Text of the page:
MICHIGAN BLUFF TO BATH ROAD/FORESTHILL
Soon after we left Michigan Bluff, Sarah felt overwhelmingly hungry. Unfortunately, no one thought to replenish her pack with fuel since the next aid station was only a few miles away and we would see crew again in a couple of hours. The stretch between Michigan Bluff and Bath Road was only about 5 miles, but it was one of the most difficult stretches for me as a pacer. Despite the fact that I was carrying an abundance of fuel in my pack, I couldn't, due to race rules, offer any of it to my starving friend. I guiltily watched as she struggled, and was thankful when she found a lone Gu in her pocket.
When we reached the crew at Foresthill (approximately mile 62), it was well after dark. Sarah went through another mandatory medical check while I filled her pack with water and we regrouped at the truck, where the crew replenished her pack with ample fuel. We headed off again into the night, not to see the crew again for several hours.
The next few hours passed as in any other run. We chatted through the night and we ran in comfortable silence. After a while, Sarah's morale slowly started to diminish as I knew it would eventually. I did everything I could to keep things positive, telling her stories, making jokes, and pointing out the beauty that surrounded us. I watched her feet closely, trying to anticipate roots and rocks and remind her about difficult sections of trail before she encountered them. I quietly encouraged her and occasionally pushed her to try harder. Every time she stopped and hunched over in exhaustion or pain or frustration, I hunched down next to her and tried to encourage her to keep moving, to dig just a little deeper. "It's just a bad patch," I'd say. "You'll get trough this." "It's been a bad patch for ten miles," Sarah said. "I know," I said, "and it may be bad for ten more, but you have to keep moving." My heart ached for her. I knew how she felt and I knew that nothing I could say would make it better. All I could do was encourage her and push her to keep moving. Sarah cried and she yelled and she cursed every hill. With each tear and cry of frustration, I tried to find something positive to say. It was all I could do. I couldn't absorb her aches and pains, but I could give her my positive energy.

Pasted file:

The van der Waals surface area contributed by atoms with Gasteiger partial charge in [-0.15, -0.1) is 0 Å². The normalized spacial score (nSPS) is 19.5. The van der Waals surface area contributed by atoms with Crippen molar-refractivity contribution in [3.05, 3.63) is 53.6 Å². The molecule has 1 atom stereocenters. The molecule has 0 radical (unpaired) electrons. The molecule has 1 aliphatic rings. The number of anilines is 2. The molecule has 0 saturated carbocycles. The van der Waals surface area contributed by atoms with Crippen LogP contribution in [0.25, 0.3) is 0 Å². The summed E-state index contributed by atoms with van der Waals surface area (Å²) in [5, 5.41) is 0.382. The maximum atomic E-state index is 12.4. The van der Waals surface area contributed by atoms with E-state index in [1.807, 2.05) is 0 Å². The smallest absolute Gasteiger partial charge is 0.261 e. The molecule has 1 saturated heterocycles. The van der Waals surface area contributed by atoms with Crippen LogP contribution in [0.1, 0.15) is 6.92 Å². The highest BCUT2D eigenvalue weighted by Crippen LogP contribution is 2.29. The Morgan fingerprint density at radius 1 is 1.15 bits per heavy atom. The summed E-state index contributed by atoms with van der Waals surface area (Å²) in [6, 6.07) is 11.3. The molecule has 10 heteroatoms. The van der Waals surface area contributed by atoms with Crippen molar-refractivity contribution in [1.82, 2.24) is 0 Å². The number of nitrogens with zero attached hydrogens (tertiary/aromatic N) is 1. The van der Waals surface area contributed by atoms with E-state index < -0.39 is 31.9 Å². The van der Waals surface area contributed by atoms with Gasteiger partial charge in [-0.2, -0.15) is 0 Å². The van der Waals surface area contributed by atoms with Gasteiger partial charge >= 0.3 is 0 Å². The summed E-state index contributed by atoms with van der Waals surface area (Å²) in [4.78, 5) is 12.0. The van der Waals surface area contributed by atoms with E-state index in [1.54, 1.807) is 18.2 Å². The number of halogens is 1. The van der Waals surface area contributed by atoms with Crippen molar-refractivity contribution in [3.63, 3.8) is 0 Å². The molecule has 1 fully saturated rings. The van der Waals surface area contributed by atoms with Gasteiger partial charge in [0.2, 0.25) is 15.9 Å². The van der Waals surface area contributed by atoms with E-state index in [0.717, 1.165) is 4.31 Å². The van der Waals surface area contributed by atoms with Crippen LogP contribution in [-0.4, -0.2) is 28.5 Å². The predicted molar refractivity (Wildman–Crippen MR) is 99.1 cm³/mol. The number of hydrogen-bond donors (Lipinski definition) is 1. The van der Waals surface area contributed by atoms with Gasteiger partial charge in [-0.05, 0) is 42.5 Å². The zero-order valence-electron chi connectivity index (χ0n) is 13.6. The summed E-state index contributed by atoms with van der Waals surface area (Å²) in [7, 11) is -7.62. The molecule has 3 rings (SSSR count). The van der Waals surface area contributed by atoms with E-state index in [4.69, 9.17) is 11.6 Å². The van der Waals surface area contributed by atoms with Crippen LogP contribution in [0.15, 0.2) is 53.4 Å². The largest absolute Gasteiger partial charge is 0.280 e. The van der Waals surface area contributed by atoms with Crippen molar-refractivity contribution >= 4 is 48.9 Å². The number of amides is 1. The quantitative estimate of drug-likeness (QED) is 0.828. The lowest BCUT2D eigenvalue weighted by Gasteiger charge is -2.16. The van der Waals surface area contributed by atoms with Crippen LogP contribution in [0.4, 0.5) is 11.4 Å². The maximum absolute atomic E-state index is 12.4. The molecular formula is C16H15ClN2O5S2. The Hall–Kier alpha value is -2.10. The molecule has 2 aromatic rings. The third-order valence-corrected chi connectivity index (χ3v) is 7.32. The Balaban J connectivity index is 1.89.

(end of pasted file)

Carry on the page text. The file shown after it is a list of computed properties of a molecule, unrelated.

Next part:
RUCKY CHUCKY RIVER CROSSING (Mile 78)
Around 2:00 a.m., we reached the river crossing. The water level of the river can vary significantly throughout the day. When we reached the river, it was chest-high. Though a bit cold, the water felt unbelievably refreshing after several hours in the heat. We both reached the other side without incident, until I lost my footing on my final step and fell into the river, getting drenched. All I could do was laugh.
Sarah and I knew that if she could make it across the river, her chances of finishing were good. Though tired and wet, we both felt a sense of renewed energy as we hiked the 1.7 miles to Green Gate with the rest of the crew.
GREEN GATE TO AUBURN LAKE TRAILS/BROWN'S BAR